A Larger Problem

Well, it’s another one of those “You snivelling fool!” days. Sometimes I design a rough solution to a problem, even though I know it has problems, but then get so used to it that I forget its flaws and take it for granted. Such is the case with the basic strategy for dream combat. It’s all screwed up.

In the original game, it was all so simple. Every morning, each actor woke up knowing exactly one auragon count for each of the other actors. The knowledge was perfect — there was no uncertainty. The actor knew absolutely nothing about the value of the other two auragons. During the course of the day, actors swapped information about auragon counts. Lies were disallowed. Complete knowledge of another’s auragon counts gave you a pretty good idea of which auragon an actor would play against you.

I made several crucial changes to this system. The biggest change was replacing integer knowledge with floating point knowledge. In other words, you didn’t know that somebody had 1, 2, or 3 auragons of a given type (as in the original design); instead, you know that they have 1.67 or 2.41 auragons. This permits actors greater flexibility in lying. If you think that Actor A has 2.63 auragons, you could tell somebody else that A has 2.11 auragons, thereby slightly misleading them without being a blatant liar. 

The problem with this is that you CAN’T actually say that. In eeyal, you are forced to communicate integer values — so why do I permit non-integer internal values? That’s just stupid. 

But shouldn’t the internal representation of an auragon count be non-integer? Suppose that I currently hold a pAuragonCount value of, say, 1.59, and somebody tells me that their value is 2. I don’t want to have to choose between accepting their report at face value and completely rejecting it. I instead want to nudge my own value towards the new value in proportion to my trust for the speaker. So yes, I need to keep internal representations non-integer.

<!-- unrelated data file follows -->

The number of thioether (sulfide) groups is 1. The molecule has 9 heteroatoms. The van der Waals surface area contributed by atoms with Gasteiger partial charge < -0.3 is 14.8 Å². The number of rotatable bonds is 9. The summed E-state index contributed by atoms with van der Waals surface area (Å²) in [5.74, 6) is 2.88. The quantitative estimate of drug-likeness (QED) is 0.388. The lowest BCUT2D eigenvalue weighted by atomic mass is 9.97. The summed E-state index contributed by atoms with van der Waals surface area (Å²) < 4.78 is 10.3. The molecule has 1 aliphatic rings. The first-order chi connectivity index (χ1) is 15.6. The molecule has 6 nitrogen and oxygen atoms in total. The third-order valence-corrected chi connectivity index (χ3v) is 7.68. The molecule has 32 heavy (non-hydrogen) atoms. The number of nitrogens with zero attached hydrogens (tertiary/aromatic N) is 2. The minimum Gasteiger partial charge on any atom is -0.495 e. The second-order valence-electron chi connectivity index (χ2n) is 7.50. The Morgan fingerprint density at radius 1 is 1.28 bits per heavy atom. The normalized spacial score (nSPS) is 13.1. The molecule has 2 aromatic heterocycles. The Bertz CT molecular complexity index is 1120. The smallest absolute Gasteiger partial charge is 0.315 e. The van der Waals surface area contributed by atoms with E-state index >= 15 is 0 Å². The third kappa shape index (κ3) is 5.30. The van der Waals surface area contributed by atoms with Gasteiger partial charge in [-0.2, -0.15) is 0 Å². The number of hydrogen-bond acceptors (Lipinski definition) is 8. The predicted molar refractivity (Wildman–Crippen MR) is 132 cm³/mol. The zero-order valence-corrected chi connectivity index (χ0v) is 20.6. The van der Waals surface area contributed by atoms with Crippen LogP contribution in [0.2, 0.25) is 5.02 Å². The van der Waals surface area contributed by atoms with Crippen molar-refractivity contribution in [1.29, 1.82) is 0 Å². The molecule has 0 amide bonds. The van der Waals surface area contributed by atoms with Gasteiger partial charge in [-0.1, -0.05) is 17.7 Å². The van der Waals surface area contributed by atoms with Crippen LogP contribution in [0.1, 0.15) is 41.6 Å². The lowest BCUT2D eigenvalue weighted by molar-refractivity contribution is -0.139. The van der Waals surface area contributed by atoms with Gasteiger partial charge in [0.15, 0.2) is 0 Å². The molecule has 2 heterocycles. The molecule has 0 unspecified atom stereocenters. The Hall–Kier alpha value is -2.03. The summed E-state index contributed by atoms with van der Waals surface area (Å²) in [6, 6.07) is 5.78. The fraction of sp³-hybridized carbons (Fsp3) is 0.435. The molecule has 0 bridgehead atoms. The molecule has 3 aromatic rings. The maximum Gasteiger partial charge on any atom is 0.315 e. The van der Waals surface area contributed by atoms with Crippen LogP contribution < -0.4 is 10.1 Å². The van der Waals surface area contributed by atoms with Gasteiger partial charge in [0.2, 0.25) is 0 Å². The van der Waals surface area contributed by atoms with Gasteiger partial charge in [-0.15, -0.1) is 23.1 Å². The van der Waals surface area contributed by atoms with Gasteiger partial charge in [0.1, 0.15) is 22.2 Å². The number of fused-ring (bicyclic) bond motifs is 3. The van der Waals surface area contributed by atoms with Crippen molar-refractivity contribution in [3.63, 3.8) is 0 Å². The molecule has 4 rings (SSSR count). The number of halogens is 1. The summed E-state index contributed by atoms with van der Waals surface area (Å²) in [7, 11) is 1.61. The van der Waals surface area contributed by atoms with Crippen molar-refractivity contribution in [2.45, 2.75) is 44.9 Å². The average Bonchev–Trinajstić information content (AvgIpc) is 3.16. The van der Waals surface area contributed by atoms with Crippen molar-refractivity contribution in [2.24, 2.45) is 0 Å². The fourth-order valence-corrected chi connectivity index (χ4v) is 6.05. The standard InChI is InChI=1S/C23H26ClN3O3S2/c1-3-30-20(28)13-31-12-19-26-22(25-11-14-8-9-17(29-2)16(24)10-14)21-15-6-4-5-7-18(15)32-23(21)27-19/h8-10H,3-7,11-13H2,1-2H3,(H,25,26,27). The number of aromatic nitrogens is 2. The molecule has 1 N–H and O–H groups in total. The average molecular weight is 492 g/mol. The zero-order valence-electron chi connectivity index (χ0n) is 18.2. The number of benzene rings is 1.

But there’s a greater problem: auragon counts are made obsolete every night. An actor’s total auragon count could decrease in one night by 0, 1, 2, or even 3. Thus, yesterday’s values are useless and should be discarded. How then are they to be renewed? 

In original Siboot, I had the automatic revelation of one auragon count. I could do something like that again. But there are many more possibilities:

Every morning, your pAuragonCount values are nudged closer to the correct values. Your own values almost keep up with the changes. But this suggests that your values will always be too high.

The combat results of the previous night are common knowledge. You know what each actor played in each combat, so you know the changes in auragon counts. This would permit you estimate likely actions — but that’s getting too damn analytical. I need something more intuitive, more personal.

What if auragon counts are more closely tied to behavior? What if the auragons you hold are somehow expressed in your behavior? The problem with that, of course, is that the human player can override any such algorithms and mislead the other actors. Perhaps auragon counts are somehow presented in the facial expressions? That would be excellent, but can it work? 

I have bumbled onto something very important. If a major element in the game is successfully reading the facial expression, then the game is catapulted into something much, much more interesting. But can it be done? Is it really possible to subtly introduce elements of Good_Bad, Honest_False, and Dominating_Submissive into a single facial expression? 

Theoretically, yes. But this is a major change, and it would certainly screw up our current plans. Nevertheless, I think it worth close examination.